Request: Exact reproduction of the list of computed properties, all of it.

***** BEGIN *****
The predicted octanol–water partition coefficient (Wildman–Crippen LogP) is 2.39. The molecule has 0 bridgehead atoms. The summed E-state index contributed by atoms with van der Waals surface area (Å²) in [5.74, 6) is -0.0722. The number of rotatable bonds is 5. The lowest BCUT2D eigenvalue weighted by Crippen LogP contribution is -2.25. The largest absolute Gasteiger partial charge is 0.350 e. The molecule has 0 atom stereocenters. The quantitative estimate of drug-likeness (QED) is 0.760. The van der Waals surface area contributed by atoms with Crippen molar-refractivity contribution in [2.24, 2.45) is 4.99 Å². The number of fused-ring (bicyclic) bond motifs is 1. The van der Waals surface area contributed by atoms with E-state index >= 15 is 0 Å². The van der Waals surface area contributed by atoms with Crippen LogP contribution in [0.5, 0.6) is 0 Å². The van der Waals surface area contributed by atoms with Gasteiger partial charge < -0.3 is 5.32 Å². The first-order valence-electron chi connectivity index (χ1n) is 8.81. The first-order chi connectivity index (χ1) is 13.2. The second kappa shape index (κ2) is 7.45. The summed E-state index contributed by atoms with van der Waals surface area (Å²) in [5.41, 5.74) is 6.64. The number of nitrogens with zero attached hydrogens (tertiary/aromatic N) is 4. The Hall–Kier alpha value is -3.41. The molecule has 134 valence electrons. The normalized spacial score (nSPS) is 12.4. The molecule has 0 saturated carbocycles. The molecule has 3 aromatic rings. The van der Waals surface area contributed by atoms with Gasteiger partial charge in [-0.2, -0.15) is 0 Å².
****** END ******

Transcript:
The predicted octanol–water partition coefficient (Wildman–Crippen LogP) is 2.39. The molecule has 0 bridgehead atoms. The summed E-state index contributed by atoms with van der Waals surface area (Å²) in [5.74, 6) is -0.0722. The number of rotatable bonds is 5. The lowest BCUT2D eigenvalue weighted by Crippen LogP contribution is -2.25. The largest absolute Gasteiger partial charge is 0.350 e. The molecule has 0 atom stereocenters. The quantitative estimate of drug-likeness (QED) is 0.760. The van der Waals surface area contributed by atoms with Crippen molar-refractivity contribution in [2.24, 2.45) is 4.99 Å². The number of fused-ring (bicyclic) bond motifs is 1. The van der Waals surface area contributed by atoms with E-state index >= 15 is 0 Å². The van der Waals surface area contributed by atoms with Crippen LogP contribution in [0.5, 0.6) is 0 Å². The van der Waals surface area contributed by atoms with Gasteiger partial charge < -0.3 is 5.32 Å². The first-order valence-electron chi connectivity index (χ1n) is 8.81. The first-order chi connectivity index (χ1) is 13.2. The second kappa shape index (κ2) is 7.45. The summed E-state index contributed by atoms with van der Waals surface area (Å²) in [5.41, 5.74) is 6.64. The number of nitrogens with zero attached hydrogens (tertiary/aromatic N) is 4. The Hall–Kier alpha value is -3.41. The molecule has 134 valence electrons. The normalized spacial score (nSPS) is 12.4. The molecule has 0 saturated carbocycles. The molecule has 3 aromatic rings. The van der Waals surface area contributed by atoms with Gasteiger partial charge in [-0.2, -0.15) is 0 Å².